Monday, June 6, 2011

The Voice of Happiness

Abraham Lincoln said that people are about as happy as they make up their minds to be. I resisted that concept for so long. Life, as it looked from my perspective, did not always look happy. And so I reasoned, if my life circumstances were not what I wanted them to be, why should I be happy. If I saw a funny movie I laughed; if I heard a really good joke, I would chuckle; when I had my family with me cooking in the kitchen, I felt happiness. I simply did not get what A. Lincoln was talking about. I did consider him to be far wiser than I, I just could not reconcile in my heart or mind how "happiness" and "unhappiness" could co-exist.

In my wiser years (which I hope I have at least have crossed into) I have learned that I was right. Happiness and unhappiness are distinctly opposing forces and cannot reside in one room at the same time. They are a little like relatives who hate each other but cannot be at a holiday function together. But I think I now understand what Mr. Lincoln was trying to say. His life was laced with tragedy and yet somewhere in all of his sorrow, he found a piece of happiness that whispered its secret to him. I don't know, truly, if I have the words to sum it up better than he, or one of many others who have gone before me...but I am going to give it a shot.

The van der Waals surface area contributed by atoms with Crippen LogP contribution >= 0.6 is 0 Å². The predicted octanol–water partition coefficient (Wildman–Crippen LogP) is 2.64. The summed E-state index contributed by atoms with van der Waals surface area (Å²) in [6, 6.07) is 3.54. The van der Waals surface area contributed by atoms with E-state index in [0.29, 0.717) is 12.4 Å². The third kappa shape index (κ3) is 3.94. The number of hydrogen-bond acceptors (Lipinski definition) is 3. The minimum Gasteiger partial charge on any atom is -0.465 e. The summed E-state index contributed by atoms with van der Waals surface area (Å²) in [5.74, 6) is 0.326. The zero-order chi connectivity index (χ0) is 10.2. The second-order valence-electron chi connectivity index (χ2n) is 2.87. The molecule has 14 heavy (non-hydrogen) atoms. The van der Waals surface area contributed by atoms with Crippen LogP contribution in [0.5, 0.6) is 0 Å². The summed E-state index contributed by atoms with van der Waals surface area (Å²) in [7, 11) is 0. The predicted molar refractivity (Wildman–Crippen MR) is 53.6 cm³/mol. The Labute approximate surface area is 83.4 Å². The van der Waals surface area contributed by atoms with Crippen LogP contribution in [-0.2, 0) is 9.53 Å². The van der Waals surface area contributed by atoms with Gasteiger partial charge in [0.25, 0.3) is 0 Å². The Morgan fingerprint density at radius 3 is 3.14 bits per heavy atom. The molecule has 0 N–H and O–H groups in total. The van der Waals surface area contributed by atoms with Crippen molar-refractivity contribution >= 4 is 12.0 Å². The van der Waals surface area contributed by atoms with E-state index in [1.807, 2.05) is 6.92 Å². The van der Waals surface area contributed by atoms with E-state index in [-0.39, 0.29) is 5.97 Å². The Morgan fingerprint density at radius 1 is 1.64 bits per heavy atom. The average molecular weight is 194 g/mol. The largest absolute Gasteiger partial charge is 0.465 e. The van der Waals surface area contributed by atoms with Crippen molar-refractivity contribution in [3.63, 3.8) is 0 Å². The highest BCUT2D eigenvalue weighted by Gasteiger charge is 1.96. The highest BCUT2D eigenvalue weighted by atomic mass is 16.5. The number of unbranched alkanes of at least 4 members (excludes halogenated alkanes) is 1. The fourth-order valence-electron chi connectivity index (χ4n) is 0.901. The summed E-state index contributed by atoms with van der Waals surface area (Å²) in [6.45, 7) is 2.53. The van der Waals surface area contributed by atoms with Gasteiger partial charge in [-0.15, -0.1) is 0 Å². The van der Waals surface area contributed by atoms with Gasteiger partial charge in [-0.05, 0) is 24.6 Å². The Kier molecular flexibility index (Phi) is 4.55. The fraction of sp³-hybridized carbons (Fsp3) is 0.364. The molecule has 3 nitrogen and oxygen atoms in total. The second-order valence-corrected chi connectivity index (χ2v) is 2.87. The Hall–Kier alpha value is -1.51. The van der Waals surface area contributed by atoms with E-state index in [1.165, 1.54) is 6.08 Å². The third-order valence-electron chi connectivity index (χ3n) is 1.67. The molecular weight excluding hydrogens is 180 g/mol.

There is the happiness that comes when I receive a surprise, whether it is a phone call, a gift, or something more miraculous like the birth of our children. Those events, those moments, that make us happy ignite our hearts in the same way that challenge and tragedy ignite sorrow. The emotion of happiness is different than the decision to "be happy." The kind of happiness that echos from the voice of Lincoln's grave is the concept that happiness is a state of being. It is about choosing to be happy. In my Buddhist inspirational message today, it read, "There is nothing clever about not being happy." (Arnaud Desjardins) Beside the quote, on the next page, is a picture of a horse on his back rolling in a beautiful green meadow. I have come to the place in my life where I have decided that my anguish has long outlived itself. Like that horse, I am ready to roll around in the life I have been blessed with, regardless of the manure that might be hidden in the beautiful green leaves called my life. Spending anytime at all being unhappy simply stole my goodness right out from under my nose. Life was asking me to open up my arms to receive the gifts it had laid at my feet. I don't know why it took me so long, but I am ready to live differently. Happiness, I am choosing you today.

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